The first successful heart transplant in Poland was performed on 5 November 1985. The famous heart transplant (photographed by James Stanfield) was in 1987. The patient was Tadeusz Żytkiewicz, who died in 2017 – 30 years after the operation, outliving the surgeon who gave him a new heart. The surgery lasted for 23 hours. After the surgery, an American photographer, James Stanfield from National Geographic, captured the famous, gripping photograph of Religa monitoring his patient's vitals on medical equipment with one of his colleagues, who assisted him during the surgery, asleep in the corner.

Tadeusz Zitkevits, the patient who received the heart transplant, 25 years after the surgery

In 1864, 14-year-old Robert McGee and his family decided to migrate west, as was the custom of many emigrants of the day, to seek a better life on the American Frontier. The family joined a wagon train heading to Leavenworth, Kansas. Somewhere on the trail, Robert’s parents died, and he became an orphan.  That year he became part of a freight wagon train which made camp at present-day Great Bend, Kansas. With a fort so close, the teamsters and their escort became lax about security, and they ended up camping about a mile from their army escort.

At about 5 in the afternoon, the camp was attacked by 150 Sioux allegedly under the command of the chief Little Turtle. The Indian warriors rode in, shooting arrows and firearms, and mowed down the teamsters, 8-14 in number, within minutes, and the group was slaughtered.

McGee claimed he was scalped personally by Little Turtle. While face down in the dirt, McGee suffered multiple arrow wounds, a pistol shot to the back, and a tomahawk wound. McGee recalled that he was conscious when the Indian war leader cut off sixty-four square inches of scalp and hair from his head, starting just behind the ears. It is said that Sioux warriors took much larger pieces of scalp from the head than other tribes.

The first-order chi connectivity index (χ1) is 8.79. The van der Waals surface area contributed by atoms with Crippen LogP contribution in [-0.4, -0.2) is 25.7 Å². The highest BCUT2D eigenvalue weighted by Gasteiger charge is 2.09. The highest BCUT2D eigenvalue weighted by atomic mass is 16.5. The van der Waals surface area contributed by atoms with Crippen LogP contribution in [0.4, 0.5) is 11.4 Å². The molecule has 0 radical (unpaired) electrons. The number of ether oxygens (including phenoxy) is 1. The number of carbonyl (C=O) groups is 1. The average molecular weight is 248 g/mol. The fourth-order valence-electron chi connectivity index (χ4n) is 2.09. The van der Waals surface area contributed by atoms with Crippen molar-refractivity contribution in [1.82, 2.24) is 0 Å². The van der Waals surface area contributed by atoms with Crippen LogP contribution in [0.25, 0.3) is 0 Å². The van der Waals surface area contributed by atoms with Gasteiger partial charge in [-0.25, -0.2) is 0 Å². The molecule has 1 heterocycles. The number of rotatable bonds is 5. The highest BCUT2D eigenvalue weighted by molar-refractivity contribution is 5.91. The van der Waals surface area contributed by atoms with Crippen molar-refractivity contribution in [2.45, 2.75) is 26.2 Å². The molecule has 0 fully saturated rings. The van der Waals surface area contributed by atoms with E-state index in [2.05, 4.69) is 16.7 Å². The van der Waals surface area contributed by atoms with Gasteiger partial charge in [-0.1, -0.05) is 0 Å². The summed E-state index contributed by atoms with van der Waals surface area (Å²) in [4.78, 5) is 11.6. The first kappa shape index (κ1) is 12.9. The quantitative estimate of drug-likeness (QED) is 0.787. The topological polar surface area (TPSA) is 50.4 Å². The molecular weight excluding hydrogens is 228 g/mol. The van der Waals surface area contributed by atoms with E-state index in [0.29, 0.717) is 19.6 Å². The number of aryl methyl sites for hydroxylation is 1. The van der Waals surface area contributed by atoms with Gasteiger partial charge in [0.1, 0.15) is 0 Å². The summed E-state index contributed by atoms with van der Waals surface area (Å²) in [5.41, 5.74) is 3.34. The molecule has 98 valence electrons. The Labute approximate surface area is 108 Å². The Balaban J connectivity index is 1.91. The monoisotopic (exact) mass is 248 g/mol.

When the soldiers finally caught up with the wagon train they found a horrible massacre, with everyone scalped. But as the soldiers picked through the bodies they found that McGee and another boy had survived. He was taken to Fort Larned, where the post surgeon treated his injuries.

McGee recovered from his wounds and he lived, even though he no longer had a scalp. 

In 1890, photographer E.E. Henry took this rare photograph of Robert McGee displaying his scalping scars, 25 years after the scalping.

The press helped McGee (the “man with 14 lives”) use his disfigurement to establish a career in public appearances. Eminent surgeons experimented on McGee, failing to restore any hair. The legend promoted the fiction that McGee was the only person to ever survive a scalping.

That, however, is not correct.

Josiah Wilbarger was set upon by Comanche Indians about four miles east of modern Austin, Texas. He was shot with arrows and scalped and left for dead, but the man survived.

Another survivor was William Thompson. During an ambush, he was shot in the shoulder and he was scalped. During the attack, Thompson fainted, but the summer heat stopped the bleeding. Curiously, the Native Americans left Thompson’s scalp next to the knocked-out Englishman. After he came to, he picked it up and went back to Omaha, where he asked Dr. Richard Moore to reattach it to his skull. Unable to get his scalp fixed back onto his head, Thompson did the next best thing: he went back to England and put his scalp on display for money.

William Thompson showing his scalped head.